Friday, May 27, 2011

Out With the Old, In With the New

While reading discussions on the LinkedIn AutoCAD Civil 3D Users Group, I began typing this response that I later decided was worth sharing with others.

The discussion was on why firms are still using LDD instead of Civil 3D. The responses are typically:
  1. cost of training
  2. no time to learn it
  3. "if it ain't broke, don't fix it" attitudes
  4. lack of initiative to make it happen
At the firms where I've been employed, I've seen several of these responses. It seems that because an individual knows exactly what workflow to use, then it must be the most efficient one. However, once the employee has learned how to use Civil 3D and begins to become efficient at it, they may actually dread going back to LDD to work on an old project.

Learning Civil 3D takes either enthusiasm to learn and embrace new software or a mandate from management to learn it. My current firm mandated the change and now my coworkers actually request making the change from LDD to Civil 3D on projects whenever possible. In fact, just last week I helped a coworker use Civil 3D to do something with surfaces that he was unable to do in LDD. Using LandXML and drawing objects, the procedure was done very efficiently in Civil 3D yet the final product is still in the original LDD project file format.

For Civil 3D, there are so many training aids available (many of them free, especially if you are on subscription) including a Home Use License, Autodesk University recorded videos and handouts, subscription training videos, YouTube, etc.

For me to learn Civil 3D, after a couple of employer paid training classes, I requested a Civil 3D Home Use License from the company's Autodesk contract administrator and spent hours learning to create a project from scratch with Civil 3D. Of course the time I spent at home was not paid, but it gave me an opportunity to learn the software better than anyone else at the company. Now with Civil 3D experience being a more valuable commodity in the workplace, the time I spent unpaid was well worth it. Also, the fact that I learned it before more and more features were added helped a lot too. Instead of learning EVERYTHING at once, I learned alignments, then profiles. Next I tackled surfaces, then pipes, etc. I suggest you do the same thing to learn the software. Don't try to swallow the whole bottle at once, it can be overwhelming. Take smaller bites and see how they taste.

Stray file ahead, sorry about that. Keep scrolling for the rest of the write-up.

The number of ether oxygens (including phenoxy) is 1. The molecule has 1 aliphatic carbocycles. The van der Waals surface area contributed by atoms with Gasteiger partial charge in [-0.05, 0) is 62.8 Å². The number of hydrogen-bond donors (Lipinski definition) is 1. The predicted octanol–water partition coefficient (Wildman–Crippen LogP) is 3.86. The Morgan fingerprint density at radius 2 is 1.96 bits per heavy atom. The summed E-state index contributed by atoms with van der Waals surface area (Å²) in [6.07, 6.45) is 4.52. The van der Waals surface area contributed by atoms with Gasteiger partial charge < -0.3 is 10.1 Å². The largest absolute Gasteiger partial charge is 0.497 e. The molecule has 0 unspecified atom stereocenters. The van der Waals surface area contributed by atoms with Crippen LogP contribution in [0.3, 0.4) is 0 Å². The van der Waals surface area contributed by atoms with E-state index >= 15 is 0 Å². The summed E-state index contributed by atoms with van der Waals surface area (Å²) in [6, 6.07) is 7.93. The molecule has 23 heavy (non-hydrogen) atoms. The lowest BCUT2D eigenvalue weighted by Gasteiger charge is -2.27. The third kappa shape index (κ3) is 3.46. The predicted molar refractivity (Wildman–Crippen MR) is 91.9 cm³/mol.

Workflows for Civil 3D are so different than LDD. Until you can put that mentality aside, you will struggle to learn the software. As for the software not doing what you want from a surveying or civil engineering perspective, join the Autodesk beta testing community or post your feature request to the Civil 3D wish list on the AUGI forums. Not using the software because a feature doesn't exist won't get that feature there any faster. Besides, the feature may be there just in a different format than where you expect. This is where local Civil 3D User Groups or discussion forums can be a great asset.

As a great man I know once said, "Don't give me problems, give me solutions!" I think we should all take this approach more, so here's my possible solution for you: